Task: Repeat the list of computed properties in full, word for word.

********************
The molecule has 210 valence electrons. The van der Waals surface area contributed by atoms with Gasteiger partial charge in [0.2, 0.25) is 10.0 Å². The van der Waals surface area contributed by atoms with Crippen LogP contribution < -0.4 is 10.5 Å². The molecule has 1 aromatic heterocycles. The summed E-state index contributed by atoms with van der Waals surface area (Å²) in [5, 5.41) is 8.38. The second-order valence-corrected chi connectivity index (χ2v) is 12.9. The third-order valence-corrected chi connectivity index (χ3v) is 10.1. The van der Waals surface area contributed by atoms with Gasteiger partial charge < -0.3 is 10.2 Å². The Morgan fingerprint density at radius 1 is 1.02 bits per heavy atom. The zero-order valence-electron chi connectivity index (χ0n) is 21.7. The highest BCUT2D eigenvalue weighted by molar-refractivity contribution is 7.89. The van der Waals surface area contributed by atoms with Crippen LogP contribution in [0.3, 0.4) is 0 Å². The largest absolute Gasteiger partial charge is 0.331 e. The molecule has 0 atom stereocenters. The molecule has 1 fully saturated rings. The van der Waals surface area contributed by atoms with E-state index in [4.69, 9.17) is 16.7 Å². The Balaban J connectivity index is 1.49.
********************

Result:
The molecule has 210 valence electrons. The van der Waals surface area contributed by atoms with Gasteiger partial charge in [0.2, 0.25) is 10.0 Å². The van der Waals surface area contributed by atoms with Crippen LogP contribution < -0.4 is 10.5 Å². The molecule has 1 aromatic heterocycles. The summed E-state index contributed by atoms with van der Waals surface area (Å²) in [5, 5.41) is 8.38. The second-order valence-corrected chi connectivity index (χ2v) is 12.9. The third-order valence-corrected chi connectivity index (χ3v) is 10.1. The van der Waals surface area contributed by atoms with Gasteiger partial charge < -0.3 is 10.2 Å². The Morgan fingerprint density at radius 1 is 1.02 bits per heavy atom. The zero-order valence-electron chi connectivity index (χ0n) is 21.7. The highest BCUT2D eigenvalue weighted by molar-refractivity contribution is 7.89. The van der Waals surface area contributed by atoms with Crippen LogP contribution in [0.3, 0.4) is 0 Å². The largest absolute Gasteiger partial charge is 0.331 e. The molecule has 0 atom stereocenters. The molecule has 1 fully saturated rings. The van der Waals surface area contributed by atoms with E-state index in [4.69, 9.17) is 16.7 Å². The Balaban J connectivity index is 1.49.